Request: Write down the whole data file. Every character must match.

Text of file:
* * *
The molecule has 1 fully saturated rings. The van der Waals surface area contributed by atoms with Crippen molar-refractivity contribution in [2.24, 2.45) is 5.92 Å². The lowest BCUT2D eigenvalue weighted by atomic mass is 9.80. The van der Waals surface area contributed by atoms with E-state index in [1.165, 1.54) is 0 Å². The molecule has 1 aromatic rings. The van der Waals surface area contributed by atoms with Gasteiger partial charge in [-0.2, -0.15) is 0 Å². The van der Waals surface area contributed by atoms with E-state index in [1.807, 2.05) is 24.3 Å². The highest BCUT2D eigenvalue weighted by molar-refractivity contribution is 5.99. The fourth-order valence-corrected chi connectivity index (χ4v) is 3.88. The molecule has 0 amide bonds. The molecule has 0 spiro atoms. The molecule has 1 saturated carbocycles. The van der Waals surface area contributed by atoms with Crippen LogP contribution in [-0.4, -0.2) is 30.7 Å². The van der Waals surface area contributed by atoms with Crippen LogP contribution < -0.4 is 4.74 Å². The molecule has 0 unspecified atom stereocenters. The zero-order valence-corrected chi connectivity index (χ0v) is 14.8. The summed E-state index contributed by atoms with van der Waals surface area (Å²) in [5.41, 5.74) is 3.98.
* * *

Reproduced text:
The molecule has 1 fully saturated rings. The van der Waals surface area contributed by atoms with Crippen molar-refractivity contribution in [2.24, 2.45) is 5.92 Å². The lowest BCUT2D eigenvalue weighted by atomic mass is 9.80. The van der Waals surface area contributed by atoms with E-state index in [1.165, 1.54) is 0 Å². The molecule has 1 aromatic rings. The van der Waals surface area contributed by atoms with Gasteiger partial charge in [-0.2, -0.15) is 0 Å². The van der Waals surface area contributed by atoms with E-state index in [1.807, 2.05) is 24.3 Å². The highest BCUT2D eigenvalue weighted by molar-refractivity contribution is 5.99. The fourth-order valence-corrected chi connectivity index (χ4v) is 3.88. The molecule has 0 amide bonds. The molecule has 0 spiro atoms. The molecule has 1 saturated carbocycles. The van der Waals surface area contributed by atoms with Crippen LogP contribution in [-0.4, -0.2) is 30.7 Å². The van der Waals surface area contributed by atoms with Crippen LogP contribution < -0.4 is 4.74 Å². The molecule has 0 unspecified atom stereocenters. The zero-order valence-corrected chi connectivity index (χ0v) is 14.8. The summed E-state index contributed by atoms with van der Waals surface area (Å²) in [5.41, 5.74) is 3.98.